Export orders for UAE private sector firms expanded at their fastest rate in nearly a year-and-a-half last month.
The expansion helped the non-oil private sector to remain firmly in expansion territory, according to the HSBC purchasing managers' index, released yesterday.
The headline score clocked in at 53.8, the same reading as the previous month. A score of 50 separates expansion in activity from contraction.
"The increased level of production was driven by marked growth of new orders. Anecdotal evidence linked the increase in incoming new work to greater demand, particularly in international markets," the HSBC economists Simon Williams and Liz Martins wrote in a report of the data. Employment growth picked up during the month, although the increase in staff costs was modest.
The data signals that businesses in the UAE are continuing to grow at a faster pace than companies in other parts of the world. In the euro zone, Markit's PMI fell to 45.4 last month, while a similar HSBC survey for China showed the reading slipped to 53.5.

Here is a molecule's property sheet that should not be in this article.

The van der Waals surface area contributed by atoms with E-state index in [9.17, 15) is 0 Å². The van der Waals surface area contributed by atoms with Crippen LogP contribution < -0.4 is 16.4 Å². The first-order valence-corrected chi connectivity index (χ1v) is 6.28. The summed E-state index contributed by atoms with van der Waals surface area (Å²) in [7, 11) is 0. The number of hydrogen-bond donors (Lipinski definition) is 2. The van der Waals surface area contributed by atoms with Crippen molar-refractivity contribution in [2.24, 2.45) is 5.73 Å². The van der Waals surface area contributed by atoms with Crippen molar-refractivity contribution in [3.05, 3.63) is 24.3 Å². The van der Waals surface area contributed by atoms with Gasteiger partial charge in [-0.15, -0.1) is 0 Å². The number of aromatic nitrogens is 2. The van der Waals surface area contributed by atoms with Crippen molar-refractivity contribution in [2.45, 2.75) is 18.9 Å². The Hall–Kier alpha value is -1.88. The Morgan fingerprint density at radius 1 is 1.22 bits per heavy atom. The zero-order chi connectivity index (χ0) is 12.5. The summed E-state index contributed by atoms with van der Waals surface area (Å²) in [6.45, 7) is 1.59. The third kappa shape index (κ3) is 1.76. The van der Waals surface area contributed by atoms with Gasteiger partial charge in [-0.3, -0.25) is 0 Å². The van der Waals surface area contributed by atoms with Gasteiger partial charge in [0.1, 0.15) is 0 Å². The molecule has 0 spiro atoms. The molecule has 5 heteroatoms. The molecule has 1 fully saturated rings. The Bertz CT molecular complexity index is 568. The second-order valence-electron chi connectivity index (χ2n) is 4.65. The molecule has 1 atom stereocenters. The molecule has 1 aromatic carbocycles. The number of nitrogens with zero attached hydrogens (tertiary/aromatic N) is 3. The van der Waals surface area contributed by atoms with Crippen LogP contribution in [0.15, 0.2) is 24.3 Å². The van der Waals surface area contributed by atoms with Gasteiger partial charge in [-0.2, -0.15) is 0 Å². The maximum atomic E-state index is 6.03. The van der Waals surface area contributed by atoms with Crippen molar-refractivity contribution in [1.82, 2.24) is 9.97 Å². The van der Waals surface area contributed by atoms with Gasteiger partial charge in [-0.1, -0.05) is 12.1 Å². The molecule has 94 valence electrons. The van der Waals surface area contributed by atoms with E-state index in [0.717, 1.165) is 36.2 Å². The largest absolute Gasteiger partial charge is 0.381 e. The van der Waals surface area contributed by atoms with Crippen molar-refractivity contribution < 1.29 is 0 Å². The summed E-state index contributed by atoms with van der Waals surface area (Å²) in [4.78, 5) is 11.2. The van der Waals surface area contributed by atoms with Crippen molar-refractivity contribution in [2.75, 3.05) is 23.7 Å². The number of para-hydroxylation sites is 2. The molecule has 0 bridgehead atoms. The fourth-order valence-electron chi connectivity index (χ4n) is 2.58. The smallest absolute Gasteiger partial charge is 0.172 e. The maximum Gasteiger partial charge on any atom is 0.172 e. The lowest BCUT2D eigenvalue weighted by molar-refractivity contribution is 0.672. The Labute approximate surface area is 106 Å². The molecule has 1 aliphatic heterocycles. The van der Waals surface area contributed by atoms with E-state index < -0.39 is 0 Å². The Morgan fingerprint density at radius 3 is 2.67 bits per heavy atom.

Still, the data suggests companies are continuing to experience difficulties in some areas. While input prices rose again last month, the increase was at a slower rate than in previous months.
But output prices - how much companies charge for their goods and services - climbed more sluggishly, signalling that producer margins remain under pressure.
Saudi Arabia's PMI reading was even more robust than the UAE's score.
The kingdom's overall score came in at 59.8 last month, down slightly from the month before, but still one of the highest readings in the world.
Output and new orders indexes were even stronger, with 41 per cent of firms reporting growth in new business.
"Given the weak global backdrop, we continue to see domestic demand as the key driver of growth for Saudi Arabia," wrote Mr Williams and Ms Martins.
However, businesses also reported a rise in overseas orders during the month. The stronger external reading chimed with similar data from several other emerging markets during the month, HSBC wrote.
Unlike the UAE, output costs rose at a faster pace during the month in Saudi Arabia. Prices edged up to a 16-month high of 53.7.
"Given the combination of robust growth, fiscal and monetary stimulus and elevated global commodity prices, the uptick in output prices may be an early indicator of greater pressure on consumer prices going forward," wrote Mr Williams and Ms Martins.